• Have a staff writing showcase – create a story that is just 250 words. Present these stories to pupils and ask them to guess which member of staff wrote which text.
  • Use your other curriculum subjects to inspire you – writing about the Greeks or the solar system or the Clifton Suspension Bridge might provide you with something to get started.
  • Consider what types of stories and texts your class enjoy in reading sessions, assemblies or your class reading book – could these provide some inspiration?
  • Redraft – the first thing you write doesn’t need to be what is presented to pupils. Edit and improve as you go.

What exactly is a writer-teacher?

Teachers Felicity Ferguson and Ross Young discuss their classroom experience…

You can identify a writer-teacher by the small notebook which is brought out and scribbled in at random times, in random places. In this notebook will be shopping lists, reminders, observations, poems, stories and memoirs – all entered with purpose and possibly pleasure.

There will perhaps be some exemplar texts written for the class, ideas and plans for future writing, discarded fragments, drawings and doodles.

Writer-teachers bring their writing into the classroom, enjoy writing in their notebooks for short periods alongside the children and wait their turn to share what they’ve written. They don’t set out to ‘showcase’ their writing or style themselves as ‘experts’.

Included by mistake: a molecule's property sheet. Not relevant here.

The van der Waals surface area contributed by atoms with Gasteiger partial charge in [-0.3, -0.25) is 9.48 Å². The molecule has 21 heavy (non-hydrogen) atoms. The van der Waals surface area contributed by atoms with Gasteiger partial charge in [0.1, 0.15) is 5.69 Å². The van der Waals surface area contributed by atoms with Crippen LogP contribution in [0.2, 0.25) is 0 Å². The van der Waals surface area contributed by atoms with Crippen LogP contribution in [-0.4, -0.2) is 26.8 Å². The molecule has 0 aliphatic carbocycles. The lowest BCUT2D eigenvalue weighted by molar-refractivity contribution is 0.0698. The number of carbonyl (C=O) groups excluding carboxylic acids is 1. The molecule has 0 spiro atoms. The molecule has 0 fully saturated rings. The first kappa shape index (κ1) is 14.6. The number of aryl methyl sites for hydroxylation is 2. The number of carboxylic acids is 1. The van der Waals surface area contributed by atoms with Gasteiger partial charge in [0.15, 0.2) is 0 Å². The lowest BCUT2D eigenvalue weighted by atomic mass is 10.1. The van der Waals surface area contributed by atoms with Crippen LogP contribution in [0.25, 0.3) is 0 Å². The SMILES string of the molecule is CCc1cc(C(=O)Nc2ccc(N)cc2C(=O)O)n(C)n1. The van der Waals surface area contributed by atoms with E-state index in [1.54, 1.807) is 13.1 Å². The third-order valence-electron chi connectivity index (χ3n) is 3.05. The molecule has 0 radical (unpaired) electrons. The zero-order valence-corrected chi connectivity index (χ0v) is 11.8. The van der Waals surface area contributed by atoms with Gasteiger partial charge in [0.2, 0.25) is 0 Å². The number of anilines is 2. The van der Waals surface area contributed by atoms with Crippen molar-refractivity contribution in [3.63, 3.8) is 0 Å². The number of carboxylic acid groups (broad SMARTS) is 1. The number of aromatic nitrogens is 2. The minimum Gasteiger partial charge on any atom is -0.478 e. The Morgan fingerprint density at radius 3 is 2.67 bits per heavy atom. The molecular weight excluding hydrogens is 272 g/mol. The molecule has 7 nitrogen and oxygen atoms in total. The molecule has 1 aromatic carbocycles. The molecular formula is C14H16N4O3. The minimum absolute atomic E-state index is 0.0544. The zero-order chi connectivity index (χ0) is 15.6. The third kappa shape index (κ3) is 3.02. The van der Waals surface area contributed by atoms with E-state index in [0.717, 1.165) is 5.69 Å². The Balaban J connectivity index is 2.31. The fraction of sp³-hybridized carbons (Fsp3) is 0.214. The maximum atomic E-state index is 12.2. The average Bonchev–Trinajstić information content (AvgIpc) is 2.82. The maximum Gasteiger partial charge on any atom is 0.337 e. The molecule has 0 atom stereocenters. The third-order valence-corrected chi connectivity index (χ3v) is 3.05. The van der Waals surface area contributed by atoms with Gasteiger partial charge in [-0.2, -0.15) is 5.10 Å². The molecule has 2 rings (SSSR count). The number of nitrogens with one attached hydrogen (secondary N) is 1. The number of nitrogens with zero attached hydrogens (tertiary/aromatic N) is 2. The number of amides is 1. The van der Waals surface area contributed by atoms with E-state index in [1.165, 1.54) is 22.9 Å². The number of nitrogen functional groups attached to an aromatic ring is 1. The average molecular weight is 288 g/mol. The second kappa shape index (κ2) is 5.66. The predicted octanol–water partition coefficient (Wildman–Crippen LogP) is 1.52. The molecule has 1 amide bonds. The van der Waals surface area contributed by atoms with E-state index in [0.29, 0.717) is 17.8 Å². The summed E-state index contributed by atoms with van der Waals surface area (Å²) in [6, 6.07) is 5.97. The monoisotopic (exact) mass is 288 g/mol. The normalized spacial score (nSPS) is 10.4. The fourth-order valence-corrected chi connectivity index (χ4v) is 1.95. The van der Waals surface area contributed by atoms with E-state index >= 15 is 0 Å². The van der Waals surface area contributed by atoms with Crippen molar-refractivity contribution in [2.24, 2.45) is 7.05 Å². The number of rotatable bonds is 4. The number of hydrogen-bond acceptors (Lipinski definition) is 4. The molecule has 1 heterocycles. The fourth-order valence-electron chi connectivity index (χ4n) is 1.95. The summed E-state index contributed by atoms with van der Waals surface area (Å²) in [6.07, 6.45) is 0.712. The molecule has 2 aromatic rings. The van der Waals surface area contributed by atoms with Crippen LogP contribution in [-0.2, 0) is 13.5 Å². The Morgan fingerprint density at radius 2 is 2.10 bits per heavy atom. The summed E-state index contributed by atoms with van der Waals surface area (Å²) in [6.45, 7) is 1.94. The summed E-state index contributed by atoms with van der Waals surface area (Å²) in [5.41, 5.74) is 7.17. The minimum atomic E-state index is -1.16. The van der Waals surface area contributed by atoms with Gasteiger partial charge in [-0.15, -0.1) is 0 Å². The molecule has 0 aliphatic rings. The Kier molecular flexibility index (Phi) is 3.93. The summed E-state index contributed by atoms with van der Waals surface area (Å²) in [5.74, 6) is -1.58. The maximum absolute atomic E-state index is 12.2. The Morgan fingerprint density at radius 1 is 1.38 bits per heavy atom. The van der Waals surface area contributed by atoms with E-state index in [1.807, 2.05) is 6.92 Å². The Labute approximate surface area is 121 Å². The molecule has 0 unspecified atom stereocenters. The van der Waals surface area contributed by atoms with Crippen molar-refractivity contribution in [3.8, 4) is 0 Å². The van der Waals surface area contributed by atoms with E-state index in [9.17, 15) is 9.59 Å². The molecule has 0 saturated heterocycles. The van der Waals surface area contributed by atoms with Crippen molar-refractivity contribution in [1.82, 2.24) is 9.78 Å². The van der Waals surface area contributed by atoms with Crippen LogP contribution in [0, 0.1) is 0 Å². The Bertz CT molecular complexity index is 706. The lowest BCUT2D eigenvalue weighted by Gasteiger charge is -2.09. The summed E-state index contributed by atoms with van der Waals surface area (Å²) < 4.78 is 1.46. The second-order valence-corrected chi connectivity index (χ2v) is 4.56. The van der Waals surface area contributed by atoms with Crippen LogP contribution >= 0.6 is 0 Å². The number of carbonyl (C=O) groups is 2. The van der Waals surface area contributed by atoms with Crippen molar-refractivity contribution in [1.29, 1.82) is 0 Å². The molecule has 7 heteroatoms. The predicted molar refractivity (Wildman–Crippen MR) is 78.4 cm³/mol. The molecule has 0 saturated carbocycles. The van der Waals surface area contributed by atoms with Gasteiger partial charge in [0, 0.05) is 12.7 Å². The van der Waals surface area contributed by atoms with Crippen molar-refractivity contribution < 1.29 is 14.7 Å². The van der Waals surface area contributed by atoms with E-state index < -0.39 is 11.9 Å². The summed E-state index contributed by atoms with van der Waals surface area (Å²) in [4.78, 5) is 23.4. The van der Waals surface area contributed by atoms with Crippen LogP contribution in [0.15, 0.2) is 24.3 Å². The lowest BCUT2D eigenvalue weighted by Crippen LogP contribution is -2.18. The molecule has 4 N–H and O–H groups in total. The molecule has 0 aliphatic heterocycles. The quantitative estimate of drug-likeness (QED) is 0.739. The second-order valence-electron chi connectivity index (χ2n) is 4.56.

Does it work?
Research clearly shows that there is a strong connection between writing with motivation and writing with pleasure. For the children in our class, writing has become a wholly pleasurable activity and not simply a school-based ‘task’.

Notebooks of all shapes and sizes (pink and fluffy; burger shaped; leatherbound) go between home and school. Ideas are jotted down in the playground, shared with friends and worked on back in the classroom.

One parent’s comment that her son feels he is part of ‘something special’ underlines the importance of the reciprocal relationship between children and teachers.

Children gain from knowing that their teachers share the same writing challenges that they do, and they know that in conferencing and sharing sessions they are not going to be ‘judged’.

All the children in our class reached ‘met’ at the end of the year and a significant number exceeded it. Motivation and pleasure certainly played a part here.

How do I get started?
You don’t have to be Woolf or Hemingway to reap the rewards of being a writer-teacher. Take the plunge and begin writing for yourself at first.

Write in regular short bursts – even just a couple of sentences. Write any time, anywhere – on the bus, in bed, in the car park, in a cafe, on the beach.

Write about anything, however banal it might seem. Jot down words, phrases and fragments of ideas to return to at odd moments. Don’t throw anything away or do ‘neat’ copies.

Magpie from other writers and from your own reading. Gradually find your writing voice and enjoy living the writer’s life.

By reinventing yourself as a writer-teacher, you will find you can support your young writers more effectively and meaningfully.

Felicity Ferguson is an experienced primary teacher with particular interest in all aspects of literacy. Alongside her colleague Ross Young, she manages literacyforpleasure.wordpress.com and @writingrocks_17.